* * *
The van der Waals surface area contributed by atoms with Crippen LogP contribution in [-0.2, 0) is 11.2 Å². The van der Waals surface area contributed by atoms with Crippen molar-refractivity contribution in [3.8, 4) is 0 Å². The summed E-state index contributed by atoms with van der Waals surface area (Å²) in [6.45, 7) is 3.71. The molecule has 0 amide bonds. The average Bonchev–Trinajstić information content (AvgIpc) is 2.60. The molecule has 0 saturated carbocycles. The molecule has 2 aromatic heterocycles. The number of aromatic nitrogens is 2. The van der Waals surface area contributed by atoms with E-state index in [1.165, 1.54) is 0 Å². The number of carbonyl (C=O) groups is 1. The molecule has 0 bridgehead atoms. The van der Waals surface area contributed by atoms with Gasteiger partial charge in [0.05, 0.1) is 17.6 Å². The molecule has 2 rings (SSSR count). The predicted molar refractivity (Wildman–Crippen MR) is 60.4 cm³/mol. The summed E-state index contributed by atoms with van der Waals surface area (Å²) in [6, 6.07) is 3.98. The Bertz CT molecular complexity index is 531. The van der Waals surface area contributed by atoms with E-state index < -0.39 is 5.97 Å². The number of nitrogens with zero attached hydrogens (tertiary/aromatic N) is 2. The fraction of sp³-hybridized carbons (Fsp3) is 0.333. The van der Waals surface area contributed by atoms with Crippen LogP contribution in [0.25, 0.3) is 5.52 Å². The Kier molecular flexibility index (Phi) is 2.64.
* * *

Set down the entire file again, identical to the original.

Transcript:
The van der Waals surface area contributed by atoms with Crippen LogP contribution in [-0.2, 0) is 11.2 Å². The van der Waals surface area contributed by atoms with Crippen molar-refractivity contribution in [3.8, 4) is 0 Å². The summed E-state index contributed by atoms with van der Waals surface area (Å²) in [6.45, 7) is 3.71. The molecule has 0 amide bonds. The average Bonchev–Trinajstić information content (AvgIpc) is 2.60. The molecule has 0 saturated carbocycles. The molecule has 2 aromatic heterocycles. The number of aromatic nitrogens is 2. The van der Waals surface area contributed by atoms with E-state index in [1.165, 1.54) is 0 Å². The number of carbonyl (C=O) groups is 1. The molecule has 0 bridgehead atoms. The van der Waals surface area contributed by atoms with Gasteiger partial charge in [0.05, 0.1) is 17.6 Å². The molecule has 2 rings (SSSR count). The predicted molar refractivity (Wildman–Crippen MR) is 60.4 cm³/mol. The summed E-state index contributed by atoms with van der Waals surface area (Å²) in [6, 6.07) is 3.98. The Bertz CT molecular complexity index is 531. The van der Waals surface area contributed by atoms with E-state index < -0.39 is 5.97 Å². The number of nitrogens with zero attached hydrogens (tertiary/aromatic N) is 2. The fraction of sp³-hybridized carbons (Fsp3) is 0.333. The van der Waals surface area contributed by atoms with Crippen LogP contribution in [0.25, 0.3) is 5.52 Å². The Kier molecular flexibility index (Phi) is 2.64.